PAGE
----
Has anyone ever had their Hyper 212 warp?

Has anyone ever had their Hyper 212 warp?
Mine worked fine for a few months and then I started to get occasional weird win 7 startups with drivers not loading. Usually, after a restart, I was ok. Then, suddenly, I got blue screens.
First, after an hour or so, then, more frequenty, then almost as soon as windows opened.
I replaced the hard drive. Nothing changed.
I replaced the video card- since once in a a while mobo startup would hang on the video LED (Asus M5A99X EVO v1).
Same issues.
I replaced the power supply after finding it fluctuated a bit on the psu tester (but not by much).
Same problem, but it took longer to blue screen.
Then I replaced my FX8120 with a brand new FX8150, figuring the processor was shot.
It worked for a several hours (35-39 degrees idle, but 59 degrees under use) and I made myself a note to look into better coolers. I thought I had it licked, but then... you guessed it, - blue screen.
Now I decided to take all the heatsinks off the board and replacing the heat compound. In doing so, I also had to remove the Hyper 212.
It popped off as soon as I had unscrewed the 4 holding screws. I still didn't think much of it until I went to replace the arctic silver on the cooler and the processor. I noticed that the striations my credit card left from spreading the compound the day before were still evident! Only on the outside of 2 sides was there evidence of contact!
I wiped everything off the cooler base and laid a metal straightedge across it. It looked like a series of waves across the cooling rods. They had expanded above the aluminum base, and not very evenly! There was probably a 1mm gap between the high and low points! :bounce:
I brought it to my cellar workshop where I have a sheet of glass taped to the bench. I taped 220 grit paper on that, and slowly worked down the base (trying to avoid all "chatter" as I moved it across the sandpaper.) After about 30 minutes I was done. I followed with 500 paper in 2 directions to get a smooth surface.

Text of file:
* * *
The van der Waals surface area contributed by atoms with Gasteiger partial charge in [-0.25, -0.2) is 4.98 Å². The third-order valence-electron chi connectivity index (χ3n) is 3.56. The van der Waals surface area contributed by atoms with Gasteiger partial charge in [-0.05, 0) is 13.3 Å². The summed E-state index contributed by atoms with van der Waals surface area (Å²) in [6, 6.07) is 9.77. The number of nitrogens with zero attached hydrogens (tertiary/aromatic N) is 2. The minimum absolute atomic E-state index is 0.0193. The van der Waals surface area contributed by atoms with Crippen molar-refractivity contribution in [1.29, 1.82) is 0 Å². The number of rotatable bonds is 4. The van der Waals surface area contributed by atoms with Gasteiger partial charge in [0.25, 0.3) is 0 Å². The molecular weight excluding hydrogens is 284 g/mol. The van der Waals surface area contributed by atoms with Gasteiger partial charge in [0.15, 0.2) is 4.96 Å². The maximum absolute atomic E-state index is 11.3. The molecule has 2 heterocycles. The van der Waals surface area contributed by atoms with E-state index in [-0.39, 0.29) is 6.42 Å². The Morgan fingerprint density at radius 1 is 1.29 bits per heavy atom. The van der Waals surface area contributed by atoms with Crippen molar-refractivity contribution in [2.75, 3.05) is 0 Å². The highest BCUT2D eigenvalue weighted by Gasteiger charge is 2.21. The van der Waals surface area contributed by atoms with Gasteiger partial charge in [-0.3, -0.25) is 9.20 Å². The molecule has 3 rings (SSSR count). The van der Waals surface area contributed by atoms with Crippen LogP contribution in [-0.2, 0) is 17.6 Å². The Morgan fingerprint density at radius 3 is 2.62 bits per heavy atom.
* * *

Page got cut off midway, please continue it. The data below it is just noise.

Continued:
After applying a fresh, thin layer of arctic silver to the processor and cooler base, I tried to reposition the cooler, but it had created a nice vacuum to the CPU and was difficult to move. I left well enough alone and reassembled everything.
Now I am running at 24-26 degrees idle and 40-45 working hard (at 3950 Mhz).
My question-
Have any of you ever noticed the partially exposed heat pipes on a cooler expanding? I know it was not like that when I first assembled the computer since I always "clean up" the base of every cooler with 500 paper, unless it is polished.
Also, should I replace the cooler ? What are my chances of a repeat occurance of this issue? :pt1cable:
Thanks for your help.
4 answers Last reply
More about hyper warp
  1. It is unlikely that the pipes "expanded" unless the pipes were over-filled or had some more volatile contaminants in it causing over-pressure.

    Another possibility is that CM doesn't temper the pipes after bending to reset the copper's "shape memory", the bonding between copper and the aluminum block on your HSF failed and the pipes sprung themselves out of it. (Copper doesn't have much shape memory/springiness so this seems unlikely as well - though CM could be using springy copper alloy.)
  2. OK, so are the pipes actually filled with something? I sanded the Cr... out of them to get them flat and nothing "leaked".
    They looked pretty solid to me. Also, they seem to be sunk into the AL about 2/3 of the way, so the AL is closed back "around" them at the flat surface, so little chance of them popping out I think.
    Add to that the fact that I did sand the unit down smoother with 500 grit before installation the first time, and everything seemed pretty flat and solid then. :pfff:
  3. Yes, the pipes are (partially) filled with something, which is why they are soldered shut at both ends rather than left open. Some people with slightly too shallow cases have tried cutting those heatsinks down to size and discovered it the hard way.

    I have no idea what they put in there but there shouldn't be too many non-restricted non-toxic non-flammable non-corrosive liquids with boiling points somewhere in the neighborhood of 50C. Whatever they used also needs to be non-reactive with zinc, silver, copper and whatever else is used in the pipe alloy and solder.
  4. Just found a Noctua 120mm double fan cooler on ebay with a base that has totally enclosed pipes. I don't like the Ni plating on the base, but I can eliminate that pretty quickly. I think I will keep a watchful eye on the temps for now and switch them if things get out of hand again.
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